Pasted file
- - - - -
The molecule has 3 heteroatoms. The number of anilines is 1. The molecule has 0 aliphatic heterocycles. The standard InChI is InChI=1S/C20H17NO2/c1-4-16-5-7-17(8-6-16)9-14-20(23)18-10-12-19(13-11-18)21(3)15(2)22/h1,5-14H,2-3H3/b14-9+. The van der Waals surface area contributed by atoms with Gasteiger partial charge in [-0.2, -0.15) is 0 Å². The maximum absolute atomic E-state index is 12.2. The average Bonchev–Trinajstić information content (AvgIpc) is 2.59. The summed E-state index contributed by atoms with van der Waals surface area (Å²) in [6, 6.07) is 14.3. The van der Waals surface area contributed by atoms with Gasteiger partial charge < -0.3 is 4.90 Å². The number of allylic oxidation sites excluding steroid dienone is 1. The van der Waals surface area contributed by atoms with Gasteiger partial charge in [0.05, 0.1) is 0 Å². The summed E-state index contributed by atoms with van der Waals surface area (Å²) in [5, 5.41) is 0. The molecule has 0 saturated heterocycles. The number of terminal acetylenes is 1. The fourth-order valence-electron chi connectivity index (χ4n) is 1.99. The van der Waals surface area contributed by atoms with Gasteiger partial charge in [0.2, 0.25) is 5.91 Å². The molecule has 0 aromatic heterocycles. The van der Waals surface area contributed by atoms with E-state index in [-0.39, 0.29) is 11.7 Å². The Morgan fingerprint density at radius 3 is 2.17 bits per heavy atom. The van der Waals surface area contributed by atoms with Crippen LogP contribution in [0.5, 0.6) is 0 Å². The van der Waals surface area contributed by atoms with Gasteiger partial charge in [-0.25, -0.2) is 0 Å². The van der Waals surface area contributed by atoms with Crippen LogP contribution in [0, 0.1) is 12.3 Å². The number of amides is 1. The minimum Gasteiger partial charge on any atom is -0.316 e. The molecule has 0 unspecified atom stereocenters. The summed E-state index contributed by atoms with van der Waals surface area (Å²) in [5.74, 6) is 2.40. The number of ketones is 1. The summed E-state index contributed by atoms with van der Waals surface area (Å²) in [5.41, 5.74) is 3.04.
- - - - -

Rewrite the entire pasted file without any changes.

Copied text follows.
The molecule has 3 heteroatoms. The number of anilines is 1. The molecule has 0 aliphatic heterocycles. The standard InChI is InChI=1S/C20H17NO2/c1-4-16-5-7-17(8-6-16)9-14-20(23)18-10-12-19(13-11-18)21(3)15(2)22/h1,5-14H,2-3H3/b14-9+. The van der Waals surface area contributed by atoms with Gasteiger partial charge in [-0.2, -0.15) is 0 Å². The maximum absolute atomic E-state index is 12.2. The average Bonchev–Trinajstić information content (AvgIpc) is 2.59. The summed E-state index contributed by atoms with van der Waals surface area (Å²) in [6, 6.07) is 14.3. The van der Waals surface area contributed by atoms with Gasteiger partial charge < -0.3 is 4.90 Å². The number of allylic oxidation sites excluding steroid dienone is 1. The van der Waals surface area contributed by atoms with Gasteiger partial charge in [0.05, 0.1) is 0 Å². The summed E-state index contributed by atoms with van der Waals surface area (Å²) in [5, 5.41) is 0. The molecule has 0 saturated heterocycles. The number of terminal acetylenes is 1. The fourth-order valence-electron chi connectivity index (χ4n) is 1.99. The van der Waals surface area contributed by atoms with Gasteiger partial charge in [0.2, 0.25) is 5.91 Å². The molecule has 0 aromatic heterocycles. The van der Waals surface area contributed by atoms with E-state index in [-0.39, 0.29) is 11.7 Å². The Morgan fingerprint density at radius 3 is 2.17 bits per heavy atom. The van der Waals surface area contributed by atoms with Crippen LogP contribution in [0.5, 0.6) is 0 Å². The van der Waals surface area contributed by atoms with Gasteiger partial charge in [-0.25, -0.2) is 0 Å². The van der Waals surface area contributed by atoms with Crippen LogP contribution in [0, 0.1) is 12.3 Å². The number of amides is 1. The minimum Gasteiger partial charge on any atom is -0.316 e. The molecule has 0 unspecified atom stereocenters. The summed E-state index contributed by atoms with van der Waals surface area (Å²) in [5.74, 6) is 2.40. The number of ketones is 1. The summed E-state index contributed by atoms with van der Waals surface area (Å²) in [5.41, 5.74) is 3.04.